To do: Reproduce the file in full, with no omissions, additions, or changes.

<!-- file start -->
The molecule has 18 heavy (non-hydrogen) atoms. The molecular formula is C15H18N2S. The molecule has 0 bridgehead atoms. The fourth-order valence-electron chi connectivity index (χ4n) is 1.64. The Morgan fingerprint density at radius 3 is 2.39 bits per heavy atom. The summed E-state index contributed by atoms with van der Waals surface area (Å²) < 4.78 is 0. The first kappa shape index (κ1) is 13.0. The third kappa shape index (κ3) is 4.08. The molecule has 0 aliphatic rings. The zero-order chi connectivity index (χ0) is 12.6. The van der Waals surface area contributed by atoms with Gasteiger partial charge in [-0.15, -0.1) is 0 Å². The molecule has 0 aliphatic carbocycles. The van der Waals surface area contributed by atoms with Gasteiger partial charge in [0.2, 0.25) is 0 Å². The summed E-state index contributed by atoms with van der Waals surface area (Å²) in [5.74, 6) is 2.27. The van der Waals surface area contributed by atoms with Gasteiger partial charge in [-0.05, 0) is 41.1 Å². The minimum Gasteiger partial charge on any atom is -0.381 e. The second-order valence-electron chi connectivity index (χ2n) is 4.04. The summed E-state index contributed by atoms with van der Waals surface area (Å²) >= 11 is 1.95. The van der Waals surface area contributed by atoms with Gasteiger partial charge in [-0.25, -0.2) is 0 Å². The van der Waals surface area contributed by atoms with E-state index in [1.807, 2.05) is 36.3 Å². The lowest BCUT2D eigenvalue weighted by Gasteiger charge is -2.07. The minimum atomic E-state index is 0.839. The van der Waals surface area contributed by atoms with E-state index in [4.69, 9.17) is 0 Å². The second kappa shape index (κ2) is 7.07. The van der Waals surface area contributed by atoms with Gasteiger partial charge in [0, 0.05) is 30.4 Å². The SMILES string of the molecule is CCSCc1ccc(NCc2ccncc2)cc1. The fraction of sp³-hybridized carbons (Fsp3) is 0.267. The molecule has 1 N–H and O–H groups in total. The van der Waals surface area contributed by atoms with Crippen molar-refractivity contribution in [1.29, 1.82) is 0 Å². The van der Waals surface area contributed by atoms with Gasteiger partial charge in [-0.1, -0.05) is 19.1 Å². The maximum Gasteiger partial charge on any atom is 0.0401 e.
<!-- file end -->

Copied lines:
The molecule has 18 heavy (non-hydrogen) atoms. The molecular formula is C15H18N2S. The molecule has 0 bridgehead atoms. The fourth-order valence-electron chi connectivity index (χ4n) is 1.64. The Morgan fingerprint density at radius 3 is 2.39 bits per heavy atom. The summed E-state index contributed by atoms with van der Waals surface area (Å²) < 4.78 is 0. The first kappa shape index (κ1) is 13.0. The third kappa shape index (κ3) is 4.08. The molecule has 0 aliphatic rings. The zero-order chi connectivity index (χ0) is 12.6. The van der Waals surface area contributed by atoms with Gasteiger partial charge in [-0.15, -0.1) is 0 Å². The molecule has 0 aliphatic carbocycles. The van der Waals surface area contributed by atoms with Gasteiger partial charge in [0.2, 0.25) is 0 Å². The summed E-state index contributed by atoms with van der Waals surface area (Å²) in [5.74, 6) is 2.27. The van der Waals surface area contributed by atoms with Gasteiger partial charge in [-0.05, 0) is 41.1 Å². The minimum Gasteiger partial charge on any atom is -0.381 e. The second-order valence-electron chi connectivity index (χ2n) is 4.04. The summed E-state index contributed by atoms with van der Waals surface area (Å²) >= 11 is 1.95. The van der Waals surface area contributed by atoms with Gasteiger partial charge in [-0.25, -0.2) is 0 Å². The van der Waals surface area contributed by atoms with E-state index in [1.807, 2.05) is 36.3 Å². The lowest BCUT2D eigenvalue weighted by Gasteiger charge is -2.07. The minimum atomic E-state index is 0.839. The van der Waals surface area contributed by atoms with E-state index in [4.69, 9.17) is 0 Å². The second kappa shape index (κ2) is 7.07. The van der Waals surface area contributed by atoms with Gasteiger partial charge in [0, 0.05) is 30.4 Å². The SMILES string of the molecule is CCSCc1ccc(NCc2ccncc2)cc1. The fraction of sp³-hybridized carbons (Fsp3) is 0.267. The molecule has 1 N–H and O–H groups in total. The van der Waals surface area contributed by atoms with Crippen molar-refractivity contribution in [1.29, 1.82) is 0 Å². The van der Waals surface area contributed by atoms with Gasteiger partial charge in [-0.1, -0.05) is 19.1 Å². The maximum Gasteiger partial charge on any atom is 0.0401 e.